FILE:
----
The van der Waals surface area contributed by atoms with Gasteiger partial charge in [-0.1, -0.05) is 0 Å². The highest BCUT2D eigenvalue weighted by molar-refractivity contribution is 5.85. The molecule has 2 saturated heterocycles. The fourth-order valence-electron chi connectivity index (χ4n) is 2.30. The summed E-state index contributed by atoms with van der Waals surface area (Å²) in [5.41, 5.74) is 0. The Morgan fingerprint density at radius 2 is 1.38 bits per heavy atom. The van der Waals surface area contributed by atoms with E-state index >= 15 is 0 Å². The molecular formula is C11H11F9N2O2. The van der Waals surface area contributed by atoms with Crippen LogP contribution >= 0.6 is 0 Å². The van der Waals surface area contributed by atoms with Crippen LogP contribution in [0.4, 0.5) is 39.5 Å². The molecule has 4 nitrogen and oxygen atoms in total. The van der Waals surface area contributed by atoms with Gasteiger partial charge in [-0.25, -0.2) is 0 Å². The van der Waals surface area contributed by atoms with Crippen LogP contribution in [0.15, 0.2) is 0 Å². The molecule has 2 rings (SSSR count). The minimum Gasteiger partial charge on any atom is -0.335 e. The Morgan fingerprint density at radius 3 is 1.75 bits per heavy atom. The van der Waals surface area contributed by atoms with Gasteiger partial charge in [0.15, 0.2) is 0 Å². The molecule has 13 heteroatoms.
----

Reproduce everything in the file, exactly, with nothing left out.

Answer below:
The van der Waals surface area contributed by atoms with Gasteiger partial charge in [-0.1, -0.05) is 0 Å². The highest BCUT2D eigenvalue weighted by molar-refractivity contribution is 5.85. The molecule has 2 saturated heterocycles. The fourth-order valence-electron chi connectivity index (χ4n) is 2.30. The summed E-state index contributed by atoms with van der Waals surface area (Å²) in [5.41, 5.74) is 0. The Morgan fingerprint density at radius 2 is 1.38 bits per heavy atom. The van der Waals surface area contributed by atoms with E-state index >= 15 is 0 Å². The molecular formula is C11H11F9N2O2. The van der Waals surface area contributed by atoms with Crippen LogP contribution >= 0.6 is 0 Å². The van der Waals surface area contributed by atoms with Crippen LogP contribution in [0.4, 0.5) is 39.5 Å². The molecule has 4 nitrogen and oxygen atoms in total. The van der Waals surface area contributed by atoms with Gasteiger partial charge in [-0.25, -0.2) is 0 Å². The van der Waals surface area contributed by atoms with Crippen LogP contribution in [0.15, 0.2) is 0 Å². The molecule has 2 rings (SSSR count). The minimum Gasteiger partial charge on any atom is -0.335 e. The Morgan fingerprint density at radius 3 is 1.75 bits per heavy atom. The van der Waals surface area contributed by atoms with Gasteiger partial charge in [0.15, 0.2) is 0 Å². The molecule has 13 heteroatoms.